Stocks trended lower into the close Tuesday as the tech rally lost steam.
Three experts break down what to watch now.
Ryan Detrick, senior market strategist at LPL Financial, says the historical comparisons are promising for the market.
"We just had a 20% gain in the second quarter. Only eight times since World War II do we gain at least 15%. Think about this — the next quarter was higher every single time. Two quarters later, higher every single time. So there is that sign, that signal that all the strength that we've seen earlier this year is consistent, and this sounds crazy, is more consistent with the beginning of a new bull market, not the end of a bull market."
Chris Hyzy, CIO at Bank of America, says tech should continue to lead the market alongside one other sector.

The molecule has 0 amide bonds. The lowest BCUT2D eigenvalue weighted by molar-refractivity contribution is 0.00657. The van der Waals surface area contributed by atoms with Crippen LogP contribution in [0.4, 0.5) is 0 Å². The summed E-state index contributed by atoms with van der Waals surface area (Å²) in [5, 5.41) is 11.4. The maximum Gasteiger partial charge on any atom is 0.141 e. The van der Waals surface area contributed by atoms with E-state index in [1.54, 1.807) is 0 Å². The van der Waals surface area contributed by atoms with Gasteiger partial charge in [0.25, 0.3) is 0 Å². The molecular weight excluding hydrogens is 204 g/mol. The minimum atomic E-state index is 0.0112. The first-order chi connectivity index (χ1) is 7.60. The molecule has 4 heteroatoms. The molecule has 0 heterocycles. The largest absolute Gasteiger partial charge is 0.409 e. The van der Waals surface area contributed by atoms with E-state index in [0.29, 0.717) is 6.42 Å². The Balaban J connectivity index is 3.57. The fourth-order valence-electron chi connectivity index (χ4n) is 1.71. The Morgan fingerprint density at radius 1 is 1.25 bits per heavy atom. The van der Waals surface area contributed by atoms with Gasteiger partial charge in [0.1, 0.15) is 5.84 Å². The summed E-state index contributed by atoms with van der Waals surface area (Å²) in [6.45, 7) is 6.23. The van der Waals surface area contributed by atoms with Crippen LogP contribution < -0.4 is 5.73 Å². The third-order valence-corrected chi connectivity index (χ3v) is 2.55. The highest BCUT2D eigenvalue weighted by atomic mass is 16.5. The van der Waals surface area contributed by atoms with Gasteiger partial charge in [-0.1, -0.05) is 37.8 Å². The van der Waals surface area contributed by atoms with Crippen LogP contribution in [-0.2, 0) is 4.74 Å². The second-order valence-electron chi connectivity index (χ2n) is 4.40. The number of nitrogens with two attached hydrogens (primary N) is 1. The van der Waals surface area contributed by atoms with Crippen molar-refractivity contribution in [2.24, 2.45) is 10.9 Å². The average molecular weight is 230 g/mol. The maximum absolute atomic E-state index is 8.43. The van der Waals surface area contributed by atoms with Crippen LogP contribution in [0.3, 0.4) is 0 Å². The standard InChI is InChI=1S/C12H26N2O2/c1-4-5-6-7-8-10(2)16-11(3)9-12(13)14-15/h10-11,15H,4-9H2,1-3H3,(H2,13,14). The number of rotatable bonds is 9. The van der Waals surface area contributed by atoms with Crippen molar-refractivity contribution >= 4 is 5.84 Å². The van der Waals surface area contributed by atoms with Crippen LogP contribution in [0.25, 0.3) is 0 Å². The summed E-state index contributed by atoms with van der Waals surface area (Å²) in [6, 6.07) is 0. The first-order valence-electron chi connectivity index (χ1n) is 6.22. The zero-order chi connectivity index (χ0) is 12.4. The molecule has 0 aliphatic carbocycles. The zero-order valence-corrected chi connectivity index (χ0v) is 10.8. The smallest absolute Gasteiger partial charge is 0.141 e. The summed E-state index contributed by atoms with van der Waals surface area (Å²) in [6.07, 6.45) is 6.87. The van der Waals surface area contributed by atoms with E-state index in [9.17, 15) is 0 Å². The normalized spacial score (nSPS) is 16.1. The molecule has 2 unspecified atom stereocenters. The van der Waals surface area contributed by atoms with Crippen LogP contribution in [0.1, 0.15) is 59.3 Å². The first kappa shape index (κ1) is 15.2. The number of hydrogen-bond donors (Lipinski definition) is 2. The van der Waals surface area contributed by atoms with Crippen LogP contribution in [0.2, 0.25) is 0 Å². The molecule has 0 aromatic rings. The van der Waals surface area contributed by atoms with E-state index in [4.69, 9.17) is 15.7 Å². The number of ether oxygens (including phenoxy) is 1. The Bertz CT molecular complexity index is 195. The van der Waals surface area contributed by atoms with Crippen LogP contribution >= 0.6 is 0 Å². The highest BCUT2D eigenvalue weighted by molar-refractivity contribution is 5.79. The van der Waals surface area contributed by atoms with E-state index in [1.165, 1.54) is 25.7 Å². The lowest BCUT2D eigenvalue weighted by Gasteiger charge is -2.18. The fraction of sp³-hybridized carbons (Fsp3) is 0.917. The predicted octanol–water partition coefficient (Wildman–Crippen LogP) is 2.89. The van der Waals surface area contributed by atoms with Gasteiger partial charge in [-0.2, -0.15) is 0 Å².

"Most bull market advances, at least the recent ones in the last two or three decades, have included technology throughout as a leadership group. This time around the bookend to technology is health care. And the reason is technology and health care both have the highest free cash flow collectively in the S&P  to the point where almost 50% of all free cash flow is from those two sectors."
David Kostin, chief U.S. equity strategist at Goldman Sachs, sees a range-bound market ahead.
"The market in our forecast is likely to be range-bound somewhere between 3,200 on the upper end [of the S&P] and 2,750 or 2,800 on the low end, so that's the expectation in terms of the range or the path as we move forward into the rest of the year ... The narrowness of the market is really pretty striking. In terms of leading stocks you talk about every day and certainly investors like to discuss with me and the other members of the team up like 28% year to date, but the typical stock is actually down basically 8% to 10%. And so I think that that narrowness is likely to continue."